Moisture content can greatly influence the quality and shelf life of agricultural products. The slight trace of additional moisture can indicate the start of mold. A bruise indicates that oxygen has penetrated the skin or peel into the fruit. Bruised fruit or vegetables will have brown spots and/or eventually turn completely brown. While most are safe to eat, bruised fruit are not aesthetically appealing or can be over-ripe. A bruised fruit or vegetable should be filtered out during the sorting and inspection process as it could indicate mold or be over-ripe.
Visible wavelength image of an apple.
Infrared image of an apple, taken with C12741-03 InGaAs camera, shows hidden defects.
As fruits and vegetables travel down the conveyor belt, to optimize the food sorting inspection process, it is necessary to place different high-speed imaging devices at strategic locations on the conveyor belt. These sensors will automatically scan produce, detecting visible and invisible defects on produce that should be filtered out so they do not reach the store.
As apples travel down the conveyor belt, they are scanned using InGaAs and CMOS cameras. The InGaAs camera will show defects beginning to form under the skin that a human eye cannot see; the CMOS camera will show visible defects.
Our line of InGaAs array detectors (InGaAs image sensors) feature:
InGaAs linear image sensors are suitable for in-line sorting of agricultural products because of their high-speed line rate and high sensitivity. They are available in a variety of cutoff wavelengths, pixel counts, and line readout speeds. Most of our linear image sensors have a metal or ceramic package, but we also offer ones with a flexible plastic cable as a less expensive option.
InGaAs area image sensors are suitable for hyperspectral imaging. High-speed frame rate, low readout noise, and high sensitivity characterize these area arrays. They are available in various cutoff wavelengths, pixel arrays, and frame rates.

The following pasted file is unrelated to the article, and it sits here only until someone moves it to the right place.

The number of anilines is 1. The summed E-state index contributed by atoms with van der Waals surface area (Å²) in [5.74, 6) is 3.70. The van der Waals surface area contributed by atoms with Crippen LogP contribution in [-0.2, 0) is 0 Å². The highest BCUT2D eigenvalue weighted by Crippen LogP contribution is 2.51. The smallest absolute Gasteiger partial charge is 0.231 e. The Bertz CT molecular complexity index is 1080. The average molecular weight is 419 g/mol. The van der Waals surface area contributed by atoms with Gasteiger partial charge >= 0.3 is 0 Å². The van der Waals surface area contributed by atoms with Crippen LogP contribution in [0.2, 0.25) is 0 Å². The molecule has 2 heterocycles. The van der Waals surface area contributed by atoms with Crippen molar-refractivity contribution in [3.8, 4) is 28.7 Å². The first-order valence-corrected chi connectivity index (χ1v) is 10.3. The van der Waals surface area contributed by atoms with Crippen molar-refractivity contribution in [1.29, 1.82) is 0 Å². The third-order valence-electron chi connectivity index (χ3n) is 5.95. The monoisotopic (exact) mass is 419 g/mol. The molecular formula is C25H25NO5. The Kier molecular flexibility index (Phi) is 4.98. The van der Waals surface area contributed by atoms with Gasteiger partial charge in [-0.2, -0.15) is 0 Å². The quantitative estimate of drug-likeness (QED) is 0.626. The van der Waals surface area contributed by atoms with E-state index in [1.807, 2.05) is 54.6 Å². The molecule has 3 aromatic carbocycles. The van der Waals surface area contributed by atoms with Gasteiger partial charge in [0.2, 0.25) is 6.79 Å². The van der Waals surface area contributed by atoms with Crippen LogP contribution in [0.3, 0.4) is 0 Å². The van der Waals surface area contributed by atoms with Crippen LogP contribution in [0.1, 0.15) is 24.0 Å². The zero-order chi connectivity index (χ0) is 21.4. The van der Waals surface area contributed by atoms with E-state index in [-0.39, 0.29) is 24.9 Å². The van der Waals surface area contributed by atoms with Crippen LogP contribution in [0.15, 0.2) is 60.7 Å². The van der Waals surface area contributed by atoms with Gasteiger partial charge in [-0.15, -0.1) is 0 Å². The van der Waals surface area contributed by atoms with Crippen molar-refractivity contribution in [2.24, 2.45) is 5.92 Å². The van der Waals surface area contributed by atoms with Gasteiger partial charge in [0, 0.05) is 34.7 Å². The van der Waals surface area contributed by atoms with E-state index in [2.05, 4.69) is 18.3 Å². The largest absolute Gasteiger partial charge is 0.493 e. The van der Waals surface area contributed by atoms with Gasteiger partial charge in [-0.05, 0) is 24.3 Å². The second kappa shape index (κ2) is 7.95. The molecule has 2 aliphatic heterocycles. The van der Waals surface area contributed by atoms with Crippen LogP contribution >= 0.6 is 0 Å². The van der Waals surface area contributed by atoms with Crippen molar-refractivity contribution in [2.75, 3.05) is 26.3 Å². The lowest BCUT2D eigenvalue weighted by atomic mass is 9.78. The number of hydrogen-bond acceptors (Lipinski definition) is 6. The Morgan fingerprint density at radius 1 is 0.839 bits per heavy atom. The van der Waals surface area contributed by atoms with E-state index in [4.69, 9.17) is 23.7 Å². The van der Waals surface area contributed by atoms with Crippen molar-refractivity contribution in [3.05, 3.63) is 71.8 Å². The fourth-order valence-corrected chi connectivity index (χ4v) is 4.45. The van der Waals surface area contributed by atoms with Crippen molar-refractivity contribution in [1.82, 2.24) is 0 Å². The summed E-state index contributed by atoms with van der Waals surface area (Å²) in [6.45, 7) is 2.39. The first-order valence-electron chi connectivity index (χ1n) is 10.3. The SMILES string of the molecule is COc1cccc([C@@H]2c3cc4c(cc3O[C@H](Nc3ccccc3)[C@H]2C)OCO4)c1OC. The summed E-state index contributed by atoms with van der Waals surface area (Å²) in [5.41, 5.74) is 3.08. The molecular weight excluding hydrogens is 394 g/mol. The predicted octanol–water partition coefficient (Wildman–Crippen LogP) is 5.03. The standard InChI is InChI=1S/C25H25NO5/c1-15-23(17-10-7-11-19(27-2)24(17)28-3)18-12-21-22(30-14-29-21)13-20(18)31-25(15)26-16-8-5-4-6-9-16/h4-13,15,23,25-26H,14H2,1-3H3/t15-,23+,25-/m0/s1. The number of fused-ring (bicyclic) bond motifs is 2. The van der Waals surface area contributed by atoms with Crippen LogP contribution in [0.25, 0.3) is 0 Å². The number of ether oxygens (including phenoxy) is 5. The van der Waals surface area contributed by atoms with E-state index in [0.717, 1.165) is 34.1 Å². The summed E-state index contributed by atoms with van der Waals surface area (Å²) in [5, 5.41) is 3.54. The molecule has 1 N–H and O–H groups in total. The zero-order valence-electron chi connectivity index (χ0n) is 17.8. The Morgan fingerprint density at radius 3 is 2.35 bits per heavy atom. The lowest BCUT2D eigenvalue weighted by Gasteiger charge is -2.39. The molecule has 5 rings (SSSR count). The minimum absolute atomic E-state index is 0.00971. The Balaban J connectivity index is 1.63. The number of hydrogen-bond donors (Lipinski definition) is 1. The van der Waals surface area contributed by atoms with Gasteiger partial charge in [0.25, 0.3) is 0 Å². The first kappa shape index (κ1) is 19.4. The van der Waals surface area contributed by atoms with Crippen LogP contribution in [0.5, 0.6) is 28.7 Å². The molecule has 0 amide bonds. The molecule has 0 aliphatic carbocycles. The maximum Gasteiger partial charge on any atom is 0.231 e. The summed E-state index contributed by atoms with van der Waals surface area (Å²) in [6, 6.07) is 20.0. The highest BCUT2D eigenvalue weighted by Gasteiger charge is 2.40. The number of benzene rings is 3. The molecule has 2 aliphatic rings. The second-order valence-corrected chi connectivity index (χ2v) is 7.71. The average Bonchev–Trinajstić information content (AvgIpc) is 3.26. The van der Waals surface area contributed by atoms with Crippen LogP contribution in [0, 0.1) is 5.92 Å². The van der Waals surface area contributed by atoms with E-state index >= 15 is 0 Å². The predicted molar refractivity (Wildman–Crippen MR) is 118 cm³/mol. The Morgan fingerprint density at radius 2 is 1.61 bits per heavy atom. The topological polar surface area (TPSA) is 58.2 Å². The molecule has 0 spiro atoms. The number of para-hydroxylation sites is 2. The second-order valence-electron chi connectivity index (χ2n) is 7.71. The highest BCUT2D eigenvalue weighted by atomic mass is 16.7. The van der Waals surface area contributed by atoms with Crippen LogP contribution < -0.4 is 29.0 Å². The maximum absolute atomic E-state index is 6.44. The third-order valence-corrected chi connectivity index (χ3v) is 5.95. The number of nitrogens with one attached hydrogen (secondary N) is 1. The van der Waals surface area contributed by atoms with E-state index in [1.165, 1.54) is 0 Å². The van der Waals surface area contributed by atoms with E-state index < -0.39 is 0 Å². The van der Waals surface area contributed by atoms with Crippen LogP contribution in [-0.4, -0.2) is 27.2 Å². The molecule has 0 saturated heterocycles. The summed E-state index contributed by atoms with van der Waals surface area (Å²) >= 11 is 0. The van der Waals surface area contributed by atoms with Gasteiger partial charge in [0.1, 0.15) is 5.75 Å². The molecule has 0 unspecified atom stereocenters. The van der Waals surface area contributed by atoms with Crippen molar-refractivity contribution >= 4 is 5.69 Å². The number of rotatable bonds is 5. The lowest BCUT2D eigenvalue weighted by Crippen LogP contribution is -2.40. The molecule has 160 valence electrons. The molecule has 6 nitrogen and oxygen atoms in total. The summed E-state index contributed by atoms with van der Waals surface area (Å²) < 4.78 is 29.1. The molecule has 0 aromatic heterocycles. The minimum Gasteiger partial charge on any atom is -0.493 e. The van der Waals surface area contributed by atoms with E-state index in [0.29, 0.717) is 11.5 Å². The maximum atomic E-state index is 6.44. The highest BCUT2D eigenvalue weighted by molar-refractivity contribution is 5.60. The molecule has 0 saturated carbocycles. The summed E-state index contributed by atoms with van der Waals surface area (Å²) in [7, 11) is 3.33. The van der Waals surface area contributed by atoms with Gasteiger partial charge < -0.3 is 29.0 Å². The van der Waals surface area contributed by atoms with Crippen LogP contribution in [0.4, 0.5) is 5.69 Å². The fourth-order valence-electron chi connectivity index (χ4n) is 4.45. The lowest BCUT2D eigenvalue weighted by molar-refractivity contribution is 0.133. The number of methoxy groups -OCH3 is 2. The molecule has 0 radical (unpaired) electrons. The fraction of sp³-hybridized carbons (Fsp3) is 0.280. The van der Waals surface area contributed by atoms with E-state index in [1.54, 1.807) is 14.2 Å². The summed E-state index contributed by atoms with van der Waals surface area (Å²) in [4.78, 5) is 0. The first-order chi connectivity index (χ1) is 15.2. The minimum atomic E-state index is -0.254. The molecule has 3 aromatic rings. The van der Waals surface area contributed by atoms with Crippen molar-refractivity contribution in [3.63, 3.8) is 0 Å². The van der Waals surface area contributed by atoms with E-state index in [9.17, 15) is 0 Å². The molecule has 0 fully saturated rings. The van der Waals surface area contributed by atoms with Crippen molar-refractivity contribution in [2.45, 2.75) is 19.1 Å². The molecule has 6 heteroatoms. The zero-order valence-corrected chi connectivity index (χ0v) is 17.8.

Our line of InGaAs cameras feature:
InGaAs cameras provide plug-and-play solutions using 1D InGaAs image sensors or 2D InGaAs image sensors. Also they are an easy solution for multispectral/ hyperspectral imaging cameras to be built based on the original camera.
We offer a broad selection of standard InGaAs products, but if they do not fit your requirements exactly, we can offer customized solutions.
These are suitable for UV-VIS measurement in food inspection applications. CMOS sensors designed for spectroscopy and those designed for high-speed, in-line scanning are available.
Designed to be integrated into cameras, these CMOS area arrays offer imaging capability across a wide spectral range from UV to NIR.
Their sensitivity and fast speed make these InGaAs linear image sensors appropriate for in-line sorting of food based on NIR and SWIR detection. For conveyor belt, in-line inspection, 40K lps.
Suitable for hyperspectral imaging, InGaAs area image sensors have high sensitivity and fast frame rates.
Suitable for plug-and-play solution with high sensitivity InGaAs image sensors built in.
It looks like you're in the . If this is not your location, please select the correct region and country below.
You're headed to Hamamatsu Photonics website for GB (English). If you want to view an other country's site, the optimized information will be provided by selecting options below.